B-SmartTM (B. Braun Medical, Bethlehem, Pennsylvania, USA) was the first disposable, injection pressure monitor released in the market. It uses membrane sensing technology to monitor real-time injection pressure while injecting LA. [18] When the injection pressure crosses 15 psi, the piston-color changes from white to yellow, and after reaching a pressure of more than 20 psi, there is a change in piston color from yellow to orange. [19] NerveGuard® (Pajunk Medical Systems, Geisingen, Germany) is another gadget available for a similar purpose but with different technology. It detects high pressure while injecting (more than 20 psi) and automatically stops the injection of LA while performing a block. This is due to the presence of a Luer lock mechanism between the syringe and the extension tubing of the nerve block needle. [20,21] Recently, Medovate, a company in the United Kingdom introduced the SAFIRA (SAFer Injection in Regional Anaesthesia) pump which gives a combined benefit of injection pressure monitoring and controlled injection of LA. [22] The SAFIRA system consists of three components; a sterile single-use syringe, a driver, and a foot pedal. The foot pedal has two parts, a green and a yellow. On pressing the green part of the foot pedal, the syringe loaded with LA will infuse the LA at the site of interest. On pressing the yellow part of the foot pedal, the loaded LA is aspirated before injection. There are three driver indicator lights. When the green is on, it means LA is infusing. A yellow light indicated aspiration, and red light is suggestive of either a low battery or an empty syringe. The company mentions that the driver and foot pedal can be used for up to 200 peripheral nerve blocks comfortably. [23] The pump is currently available in the UK, USA, Australia, Israel, and a few European countries.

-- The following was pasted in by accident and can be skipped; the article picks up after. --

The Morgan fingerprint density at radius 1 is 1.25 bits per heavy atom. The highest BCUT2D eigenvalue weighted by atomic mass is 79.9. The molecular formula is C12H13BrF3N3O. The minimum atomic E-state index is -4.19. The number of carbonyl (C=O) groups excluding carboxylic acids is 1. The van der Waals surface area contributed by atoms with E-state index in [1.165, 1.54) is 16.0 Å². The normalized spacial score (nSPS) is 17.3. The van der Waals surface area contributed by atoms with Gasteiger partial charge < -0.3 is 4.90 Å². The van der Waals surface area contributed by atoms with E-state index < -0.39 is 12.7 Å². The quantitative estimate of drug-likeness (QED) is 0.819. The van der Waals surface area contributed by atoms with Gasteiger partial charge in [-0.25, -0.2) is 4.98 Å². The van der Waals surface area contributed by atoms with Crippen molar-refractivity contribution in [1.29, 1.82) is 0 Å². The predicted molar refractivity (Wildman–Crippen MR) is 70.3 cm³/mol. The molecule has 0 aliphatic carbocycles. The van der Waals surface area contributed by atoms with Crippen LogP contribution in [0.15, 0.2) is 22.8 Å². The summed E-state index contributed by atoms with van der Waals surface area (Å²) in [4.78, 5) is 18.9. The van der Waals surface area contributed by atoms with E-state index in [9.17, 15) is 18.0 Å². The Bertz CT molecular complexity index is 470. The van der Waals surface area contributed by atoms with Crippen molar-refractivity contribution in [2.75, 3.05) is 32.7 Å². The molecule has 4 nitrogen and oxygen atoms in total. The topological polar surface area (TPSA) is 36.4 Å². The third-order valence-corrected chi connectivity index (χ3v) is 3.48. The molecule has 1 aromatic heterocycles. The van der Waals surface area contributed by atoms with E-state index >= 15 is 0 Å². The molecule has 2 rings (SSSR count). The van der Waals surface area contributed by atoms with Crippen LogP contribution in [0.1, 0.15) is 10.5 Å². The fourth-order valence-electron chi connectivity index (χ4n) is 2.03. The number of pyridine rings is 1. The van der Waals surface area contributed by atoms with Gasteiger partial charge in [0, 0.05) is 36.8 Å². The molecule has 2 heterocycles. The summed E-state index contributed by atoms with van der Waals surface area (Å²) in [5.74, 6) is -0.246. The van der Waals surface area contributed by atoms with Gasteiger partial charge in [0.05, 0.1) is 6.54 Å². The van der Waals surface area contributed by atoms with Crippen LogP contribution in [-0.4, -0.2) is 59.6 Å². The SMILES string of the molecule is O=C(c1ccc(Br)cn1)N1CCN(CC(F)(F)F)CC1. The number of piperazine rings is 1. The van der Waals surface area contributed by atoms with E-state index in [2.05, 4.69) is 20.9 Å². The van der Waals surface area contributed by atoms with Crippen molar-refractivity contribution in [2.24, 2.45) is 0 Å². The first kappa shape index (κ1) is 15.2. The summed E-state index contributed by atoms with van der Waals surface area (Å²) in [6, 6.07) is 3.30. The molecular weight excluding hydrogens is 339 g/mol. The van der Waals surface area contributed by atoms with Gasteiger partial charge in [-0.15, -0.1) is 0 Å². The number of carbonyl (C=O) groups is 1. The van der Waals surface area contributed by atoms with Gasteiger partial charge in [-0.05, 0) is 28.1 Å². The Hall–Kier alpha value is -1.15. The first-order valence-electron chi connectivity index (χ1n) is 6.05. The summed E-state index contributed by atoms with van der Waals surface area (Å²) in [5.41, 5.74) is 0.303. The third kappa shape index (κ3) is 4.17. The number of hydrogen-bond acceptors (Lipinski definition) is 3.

Needle Visualization on the US:
The SonixGPS® system (Ultrasonix Medical Corp, Richmond, BC, Canada) is an electromagnetic needle tracking system developed for US-guided needle interventions. This needs specially designated needles for planned interventions. Niazi et al used this system in 20 patients for performing spinal anaesthesia and concluded that with its use, the procedure is simplified especially with an out-of-plane approach. [24] The experience of Brinkmann et al with 20 patients in whom they performed spinal anaesthesia was similar. They concluded that US-guided subarachnoid block was easy to perform, with a low rate of failure and complications. [25]

Long-Acting, Sustained-Release Local Anaesthetics:
Liposomal bupivacaine, marketed as Exparel (Pacira Pharmaceuticals, Inc., Parsippany, NJ, USA) is an extended-release formulation of bupivacaine which was approved by US-FDA for a single-shot infiltration of the surgical site in 2011. [26] In a review article published by Hamilton et al in Cochrane Database Systematic Review, it was concluded that the use of Exparel did appear to reduce postoperative pain when compared to a placebo. [27]